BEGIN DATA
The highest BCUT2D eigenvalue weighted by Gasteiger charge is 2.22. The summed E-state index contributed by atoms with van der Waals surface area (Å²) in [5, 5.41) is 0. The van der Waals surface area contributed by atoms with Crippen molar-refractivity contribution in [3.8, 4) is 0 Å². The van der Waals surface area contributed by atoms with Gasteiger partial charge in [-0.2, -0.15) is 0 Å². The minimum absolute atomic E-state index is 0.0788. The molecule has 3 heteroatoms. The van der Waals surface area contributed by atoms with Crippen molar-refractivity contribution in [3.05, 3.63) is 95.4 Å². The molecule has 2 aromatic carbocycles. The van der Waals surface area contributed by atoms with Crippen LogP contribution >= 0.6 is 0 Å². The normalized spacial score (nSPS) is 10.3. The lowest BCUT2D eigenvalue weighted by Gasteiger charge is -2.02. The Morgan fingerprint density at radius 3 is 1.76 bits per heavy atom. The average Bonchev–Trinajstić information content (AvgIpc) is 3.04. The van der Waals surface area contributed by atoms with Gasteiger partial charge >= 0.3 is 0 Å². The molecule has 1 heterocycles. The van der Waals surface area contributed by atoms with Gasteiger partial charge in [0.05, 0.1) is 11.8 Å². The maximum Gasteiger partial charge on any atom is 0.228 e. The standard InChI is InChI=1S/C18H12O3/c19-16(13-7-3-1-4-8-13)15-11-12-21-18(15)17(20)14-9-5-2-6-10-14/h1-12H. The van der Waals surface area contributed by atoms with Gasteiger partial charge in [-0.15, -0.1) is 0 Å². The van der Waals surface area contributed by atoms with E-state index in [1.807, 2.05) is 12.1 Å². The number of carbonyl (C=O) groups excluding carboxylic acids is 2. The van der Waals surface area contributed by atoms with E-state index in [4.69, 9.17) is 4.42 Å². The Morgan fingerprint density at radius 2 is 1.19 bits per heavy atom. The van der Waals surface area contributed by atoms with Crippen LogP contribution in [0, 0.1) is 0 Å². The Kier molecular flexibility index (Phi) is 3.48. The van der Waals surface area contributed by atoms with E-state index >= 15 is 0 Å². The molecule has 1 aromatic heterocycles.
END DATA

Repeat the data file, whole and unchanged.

The highest BCUT2D eigenvalue weighted by Gasteiger charge is 2.22. The summed E-state index contributed by atoms with van der Waals surface area (Å²) in [5, 5.41) is 0. The van der Waals surface area contributed by atoms with Crippen molar-refractivity contribution in [3.8, 4) is 0 Å². The van der Waals surface area contributed by atoms with Gasteiger partial charge in [-0.2, -0.15) is 0 Å². The minimum absolute atomic E-state index is 0.0788. The molecule has 3 heteroatoms. The van der Waals surface area contributed by atoms with Crippen molar-refractivity contribution in [3.05, 3.63) is 95.4 Å². The molecule has 2 aromatic carbocycles. The van der Waals surface area contributed by atoms with Crippen LogP contribution >= 0.6 is 0 Å². The normalized spacial score (nSPS) is 10.3. The lowest BCUT2D eigenvalue weighted by Gasteiger charge is -2.02. The Morgan fingerprint density at radius 3 is 1.76 bits per heavy atom. The average Bonchev–Trinajstić information content (AvgIpc) is 3.04. The van der Waals surface area contributed by atoms with Gasteiger partial charge >= 0.3 is 0 Å². The molecule has 1 heterocycles. The van der Waals surface area contributed by atoms with Gasteiger partial charge in [0.05, 0.1) is 11.8 Å². The maximum Gasteiger partial charge on any atom is 0.228 e. The standard InChI is InChI=1S/C18H12O3/c19-16(13-7-3-1-4-8-13)15-11-12-21-18(15)17(20)14-9-5-2-6-10-14/h1-12H. The van der Waals surface area contributed by atoms with Gasteiger partial charge in [-0.15, -0.1) is 0 Å². The van der Waals surface area contributed by atoms with E-state index in [1.807, 2.05) is 12.1 Å². The number of carbonyl (C=O) groups excluding carboxylic acids is 2. The van der Waals surface area contributed by atoms with E-state index in [4.69, 9.17) is 4.42 Å². The Morgan fingerprint density at radius 2 is 1.19 bits per heavy atom. The van der Waals surface area contributed by atoms with Crippen LogP contribution in [0, 0.1) is 0 Å². The Kier molecular flexibility index (Phi) is 3.48. The van der Waals surface area contributed by atoms with E-state index >= 15 is 0 Å². The molecule has 1 aromatic heterocycles.